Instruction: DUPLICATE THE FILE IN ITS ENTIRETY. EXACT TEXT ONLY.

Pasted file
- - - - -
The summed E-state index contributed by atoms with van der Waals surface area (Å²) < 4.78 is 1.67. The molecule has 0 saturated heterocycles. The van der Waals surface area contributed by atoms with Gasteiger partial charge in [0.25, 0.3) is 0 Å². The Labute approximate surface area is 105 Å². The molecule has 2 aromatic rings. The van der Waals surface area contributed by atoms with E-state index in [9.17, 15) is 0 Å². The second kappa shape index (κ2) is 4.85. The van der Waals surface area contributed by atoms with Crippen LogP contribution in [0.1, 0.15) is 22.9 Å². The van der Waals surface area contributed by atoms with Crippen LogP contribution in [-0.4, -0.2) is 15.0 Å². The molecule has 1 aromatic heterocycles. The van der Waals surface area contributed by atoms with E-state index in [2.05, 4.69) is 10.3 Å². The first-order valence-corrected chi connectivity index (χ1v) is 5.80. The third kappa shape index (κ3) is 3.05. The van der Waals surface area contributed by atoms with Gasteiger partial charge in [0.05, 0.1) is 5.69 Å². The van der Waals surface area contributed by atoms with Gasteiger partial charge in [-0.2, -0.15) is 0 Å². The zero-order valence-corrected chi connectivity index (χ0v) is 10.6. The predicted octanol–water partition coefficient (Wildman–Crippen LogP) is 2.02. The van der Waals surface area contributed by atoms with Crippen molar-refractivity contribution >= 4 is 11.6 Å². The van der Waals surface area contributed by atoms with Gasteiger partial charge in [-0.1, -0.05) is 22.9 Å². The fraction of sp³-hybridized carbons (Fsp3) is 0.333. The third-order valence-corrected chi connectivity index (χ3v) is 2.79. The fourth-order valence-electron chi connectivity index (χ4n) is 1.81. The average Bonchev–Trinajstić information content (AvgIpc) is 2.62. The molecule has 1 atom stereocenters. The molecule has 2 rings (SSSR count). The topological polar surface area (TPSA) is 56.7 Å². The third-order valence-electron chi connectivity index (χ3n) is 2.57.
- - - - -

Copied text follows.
The summed E-state index contributed by atoms with van der Waals surface area (Å²) < 4.78 is 1.67. The molecule has 0 saturated heterocycles. The van der Waals surface area contributed by atoms with Gasteiger partial charge in [0.25, 0.3) is 0 Å². The Labute approximate surface area is 105 Å². The molecule has 2 aromatic rings. The van der Waals surface area contributed by atoms with E-state index in [9.17, 15) is 0 Å². The second kappa shape index (κ2) is 4.85. The van der Waals surface area contributed by atoms with Crippen LogP contribution in [0.1, 0.15) is 22.9 Å². The van der Waals surface area contributed by atoms with Crippen LogP contribution in [-0.4, -0.2) is 15.0 Å². The molecule has 1 aromatic heterocycles. The van der Waals surface area contributed by atoms with E-state index in [2.05, 4.69) is 10.3 Å². The first-order valence-corrected chi connectivity index (χ1v) is 5.80. The third kappa shape index (κ3) is 3.05. The van der Waals surface area contributed by atoms with Gasteiger partial charge in [0.05, 0.1) is 5.69 Å². The van der Waals surface area contributed by atoms with Gasteiger partial charge in [-0.2, -0.15) is 0 Å². The zero-order valence-corrected chi connectivity index (χ0v) is 10.6. The predicted octanol–water partition coefficient (Wildman–Crippen LogP) is 2.02. The van der Waals surface area contributed by atoms with Crippen molar-refractivity contribution >= 4 is 11.6 Å². The van der Waals surface area contributed by atoms with Gasteiger partial charge in [-0.1, -0.05) is 22.9 Å². The fraction of sp³-hybridized carbons (Fsp3) is 0.333. The third-order valence-corrected chi connectivity index (χ3v) is 2.79. The fourth-order valence-electron chi connectivity index (χ4n) is 1.81. The average Bonchev–Trinajstić information content (AvgIpc) is 2.62. The molecule has 1 atom stereocenters. The molecule has 2 rings (SSSR count). The topological polar surface area (TPSA) is 56.7 Å². The third-order valence-electron chi connectivity index (χ3n) is 2.57.